The Responsible Sensing Lab opens in Amsterdam
Last week was the launch of the Responsible Sensing Lab - a collaboration between Amsterdam Institute for Advanced Metropolitan Solutions (AMS), the Digital City programme of Amsterdam and IDE. This initiative sees Professor Gerd Kortuem and PhD candidate Kars Alfrink exploring how social values can be integrated in the design of sensing systems in public space.
This lab’s mission is to explore how to integrate social values in the design of sensing systems in the public space. It will be a testbed for conducting rigorous, transparent and replicable research on how smart technologies placed in public spaces can be designed to create “responsible” digital cities.
The complex infrastructure of smart technologies set up by City of Amsterdam help the municipality in measuring, analysing and defining urban processes such as waste management, mobility flows and the management of its urban assets. While on the one hand these innovations can improve quality of life, safety and sustainability, on the other hand there are potential consequences when it comes to the autonomy, privacy, inclusiveness and empowerment of citizens.
In the Responsible Sensing Lab, academics and digital systems practitioners connect and work towards more responsible ways of sensing in the public space, establishing teams of multidisciplinary stakeholders to address this challenge from all points of view.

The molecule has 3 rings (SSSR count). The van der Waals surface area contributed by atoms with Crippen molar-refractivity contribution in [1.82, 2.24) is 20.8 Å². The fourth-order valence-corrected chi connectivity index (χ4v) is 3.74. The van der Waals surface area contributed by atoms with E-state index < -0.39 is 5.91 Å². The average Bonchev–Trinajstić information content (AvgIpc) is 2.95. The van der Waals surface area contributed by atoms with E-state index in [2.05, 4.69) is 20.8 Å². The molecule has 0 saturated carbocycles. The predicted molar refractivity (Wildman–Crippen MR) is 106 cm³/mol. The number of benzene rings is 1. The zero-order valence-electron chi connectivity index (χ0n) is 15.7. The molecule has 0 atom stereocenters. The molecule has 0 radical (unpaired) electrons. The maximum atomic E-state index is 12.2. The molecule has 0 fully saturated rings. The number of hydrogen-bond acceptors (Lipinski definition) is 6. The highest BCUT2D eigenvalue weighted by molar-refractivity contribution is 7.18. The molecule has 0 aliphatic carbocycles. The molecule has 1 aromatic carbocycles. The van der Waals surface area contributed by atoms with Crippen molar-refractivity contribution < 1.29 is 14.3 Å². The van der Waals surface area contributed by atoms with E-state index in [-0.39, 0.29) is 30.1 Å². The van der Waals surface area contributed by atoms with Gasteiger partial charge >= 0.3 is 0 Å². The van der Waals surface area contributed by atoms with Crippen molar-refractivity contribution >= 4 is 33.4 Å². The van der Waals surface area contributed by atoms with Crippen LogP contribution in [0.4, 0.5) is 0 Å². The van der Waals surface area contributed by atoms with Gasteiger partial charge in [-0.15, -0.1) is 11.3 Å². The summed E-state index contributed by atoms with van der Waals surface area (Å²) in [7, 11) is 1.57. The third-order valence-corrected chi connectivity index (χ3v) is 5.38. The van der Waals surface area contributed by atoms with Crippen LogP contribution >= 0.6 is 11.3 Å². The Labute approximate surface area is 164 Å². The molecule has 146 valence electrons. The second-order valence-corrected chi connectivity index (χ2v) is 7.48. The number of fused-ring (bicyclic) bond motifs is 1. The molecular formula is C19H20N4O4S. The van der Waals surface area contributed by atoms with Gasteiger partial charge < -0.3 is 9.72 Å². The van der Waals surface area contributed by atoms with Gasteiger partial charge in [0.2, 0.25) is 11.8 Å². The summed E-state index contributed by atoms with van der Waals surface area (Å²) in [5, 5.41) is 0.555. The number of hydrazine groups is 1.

Opening the launch event, an online interactive session was livestreamed from the NEMO Science Museum. IDE PhD candidate Kars Alfrink co-hosted a workshop entitled “Designing Citizen Interactions for Urban Sensing Systems”. Professor Gerd Kortuem, Principal Investigator of the Responsible Sensible Lab, also took part in the event as a member of the panel discussion “The Influence of corona on surveillance in Amsterdam”.
Professor Gerd Kortuem commented: “Our recent research has pointed out that ‘official’ actors primarily see transparency as a means to ensure adoption, while citizens see transparency as a starting point for voicing their concerns and influencing the purpose and use of smart technology. This leads us to conclude that we - as designers of these systems - need to aim to design these systems for engagement as well as pushback by society.”
In case you missed it, you can watch the full event online.